In 1965, workers on Kawau Island (near Auckland, New Zealand) were attempting to reduce a population of tammar wallabies Macropus eugenii that had been introduced to the island years earlier and were now overrunning the place. They were astonished to discover that some of them were not tammar wallabies at all but a miraculously surviving population of parma wallabies Macropus parma, a species thought extinct since before the turn of the 20th century!
The tammar wallaby reduction effort was halted while the parma wallabies were caught and sent to managed breeding facilities in Australia and around the world in the hope that they would reproduce and could eventually be reintroduced to their native habitat.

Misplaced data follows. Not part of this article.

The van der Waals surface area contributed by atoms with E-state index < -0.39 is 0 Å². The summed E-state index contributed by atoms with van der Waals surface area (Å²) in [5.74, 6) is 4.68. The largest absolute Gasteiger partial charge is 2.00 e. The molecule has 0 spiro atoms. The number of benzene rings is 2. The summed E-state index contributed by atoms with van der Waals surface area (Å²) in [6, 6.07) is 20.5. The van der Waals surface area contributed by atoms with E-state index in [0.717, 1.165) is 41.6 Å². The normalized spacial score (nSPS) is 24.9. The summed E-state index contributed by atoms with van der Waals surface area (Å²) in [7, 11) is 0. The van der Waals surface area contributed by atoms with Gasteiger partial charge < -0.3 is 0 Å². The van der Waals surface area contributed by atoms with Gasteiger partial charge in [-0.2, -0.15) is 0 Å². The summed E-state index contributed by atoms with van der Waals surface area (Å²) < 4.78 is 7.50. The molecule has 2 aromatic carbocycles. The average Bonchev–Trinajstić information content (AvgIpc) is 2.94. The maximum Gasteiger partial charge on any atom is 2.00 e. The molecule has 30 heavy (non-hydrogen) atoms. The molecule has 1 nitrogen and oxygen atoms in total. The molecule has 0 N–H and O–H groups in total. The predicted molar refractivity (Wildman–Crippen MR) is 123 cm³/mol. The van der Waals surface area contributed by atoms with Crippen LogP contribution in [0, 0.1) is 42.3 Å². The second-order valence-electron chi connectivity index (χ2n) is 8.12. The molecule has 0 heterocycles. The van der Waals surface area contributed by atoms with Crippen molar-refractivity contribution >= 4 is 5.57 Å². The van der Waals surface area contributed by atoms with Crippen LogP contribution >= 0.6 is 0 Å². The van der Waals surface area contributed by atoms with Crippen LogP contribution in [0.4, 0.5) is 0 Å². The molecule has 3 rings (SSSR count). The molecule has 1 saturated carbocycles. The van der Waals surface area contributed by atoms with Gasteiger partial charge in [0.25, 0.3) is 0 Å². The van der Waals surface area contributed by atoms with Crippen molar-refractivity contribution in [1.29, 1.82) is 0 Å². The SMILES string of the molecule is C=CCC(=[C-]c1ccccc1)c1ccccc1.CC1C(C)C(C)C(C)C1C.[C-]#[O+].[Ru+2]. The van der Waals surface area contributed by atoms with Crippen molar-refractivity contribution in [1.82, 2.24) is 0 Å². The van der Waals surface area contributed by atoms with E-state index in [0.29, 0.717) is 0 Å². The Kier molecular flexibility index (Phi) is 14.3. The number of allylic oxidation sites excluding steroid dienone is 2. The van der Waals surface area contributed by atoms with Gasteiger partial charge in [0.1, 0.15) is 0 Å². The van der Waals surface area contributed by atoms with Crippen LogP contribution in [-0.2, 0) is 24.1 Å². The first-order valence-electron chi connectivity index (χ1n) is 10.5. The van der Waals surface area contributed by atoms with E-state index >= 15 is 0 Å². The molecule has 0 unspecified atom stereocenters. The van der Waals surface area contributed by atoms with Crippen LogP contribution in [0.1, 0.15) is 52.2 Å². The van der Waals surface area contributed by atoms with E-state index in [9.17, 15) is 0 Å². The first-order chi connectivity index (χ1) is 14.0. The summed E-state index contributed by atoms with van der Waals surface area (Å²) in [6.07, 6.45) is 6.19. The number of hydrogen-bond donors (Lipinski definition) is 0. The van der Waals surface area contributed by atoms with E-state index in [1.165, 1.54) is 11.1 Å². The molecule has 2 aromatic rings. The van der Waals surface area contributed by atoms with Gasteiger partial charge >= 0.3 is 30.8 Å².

The renewed interest in the parma wallaby produced another surprise: a few years later, a small population was discovered in the forests of New South Wales in Australia! Further research proved that the parma wallaby was alive and well, and though not common, they could be found in forests areas there.